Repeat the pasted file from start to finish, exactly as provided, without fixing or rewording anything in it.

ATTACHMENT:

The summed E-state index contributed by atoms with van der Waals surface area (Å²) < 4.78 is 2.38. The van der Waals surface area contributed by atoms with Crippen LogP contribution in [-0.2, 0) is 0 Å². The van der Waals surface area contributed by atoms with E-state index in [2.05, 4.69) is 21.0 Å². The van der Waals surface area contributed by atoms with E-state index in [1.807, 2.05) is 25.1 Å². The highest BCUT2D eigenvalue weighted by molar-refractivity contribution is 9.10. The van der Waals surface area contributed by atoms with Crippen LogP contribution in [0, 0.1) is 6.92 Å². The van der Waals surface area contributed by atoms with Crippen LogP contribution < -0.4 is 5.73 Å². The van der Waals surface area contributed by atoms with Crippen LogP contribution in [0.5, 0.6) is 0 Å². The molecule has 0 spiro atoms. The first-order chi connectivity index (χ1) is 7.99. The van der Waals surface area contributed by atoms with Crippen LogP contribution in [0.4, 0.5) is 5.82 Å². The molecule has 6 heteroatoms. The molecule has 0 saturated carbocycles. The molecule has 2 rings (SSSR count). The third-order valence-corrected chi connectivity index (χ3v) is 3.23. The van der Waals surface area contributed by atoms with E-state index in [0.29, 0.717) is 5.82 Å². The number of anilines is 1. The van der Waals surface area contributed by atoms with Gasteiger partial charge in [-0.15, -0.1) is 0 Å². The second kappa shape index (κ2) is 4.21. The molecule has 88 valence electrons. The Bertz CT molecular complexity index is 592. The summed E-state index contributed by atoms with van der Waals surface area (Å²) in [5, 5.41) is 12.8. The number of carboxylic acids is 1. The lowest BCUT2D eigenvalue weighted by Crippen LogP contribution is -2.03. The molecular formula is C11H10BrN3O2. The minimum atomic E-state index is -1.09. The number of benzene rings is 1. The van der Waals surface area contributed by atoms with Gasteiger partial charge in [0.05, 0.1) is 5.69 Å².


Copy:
The summed E-state index contributed by atoms with van der Waals surface area (Å²) < 4.78 is 2.38. The van der Waals surface area contributed by atoms with Crippen LogP contribution in [-0.2, 0) is 0 Å². The van der Waals surface area contributed by atoms with E-state index in [2.05, 4.69) is 21.0 Å². The van der Waals surface area contributed by atoms with E-state index in [1.807, 2.05) is 25.1 Å². The highest BCUT2D eigenvalue weighted by molar-refractivity contribution is 9.10. The van der Waals surface area contributed by atoms with Crippen LogP contribution in [0, 0.1) is 6.92 Å². The van der Waals surface area contributed by atoms with Crippen LogP contribution < -0.4 is 5.73 Å². The van der Waals surface area contributed by atoms with Crippen LogP contribution in [0.5, 0.6) is 0 Å². The molecule has 0 spiro atoms. The first-order chi connectivity index (χ1) is 7.99. The van der Waals surface area contributed by atoms with Crippen LogP contribution in [0.4, 0.5) is 5.82 Å². The molecule has 6 heteroatoms. The molecule has 0 saturated carbocycles. The molecule has 2 rings (SSSR count). The third-order valence-corrected chi connectivity index (χ3v) is 3.23. The van der Waals surface area contributed by atoms with E-state index in [0.29, 0.717) is 5.82 Å². The number of anilines is 1. The van der Waals surface area contributed by atoms with Gasteiger partial charge in [-0.15, -0.1) is 0 Å². The second kappa shape index (κ2) is 4.21. The molecule has 88 valence electrons. The Bertz CT molecular complexity index is 592. The summed E-state index contributed by atoms with van der Waals surface area (Å²) in [5, 5.41) is 12.8. The number of carboxylic acids is 1. The lowest BCUT2D eigenvalue weighted by Crippen LogP contribution is -2.03. The molecular formula is C11H10BrN3O2. The minimum atomic E-state index is -1.09. The number of benzene rings is 1. The van der Waals surface area contributed by atoms with Gasteiger partial charge in [0.05, 0.1) is 5.69 Å².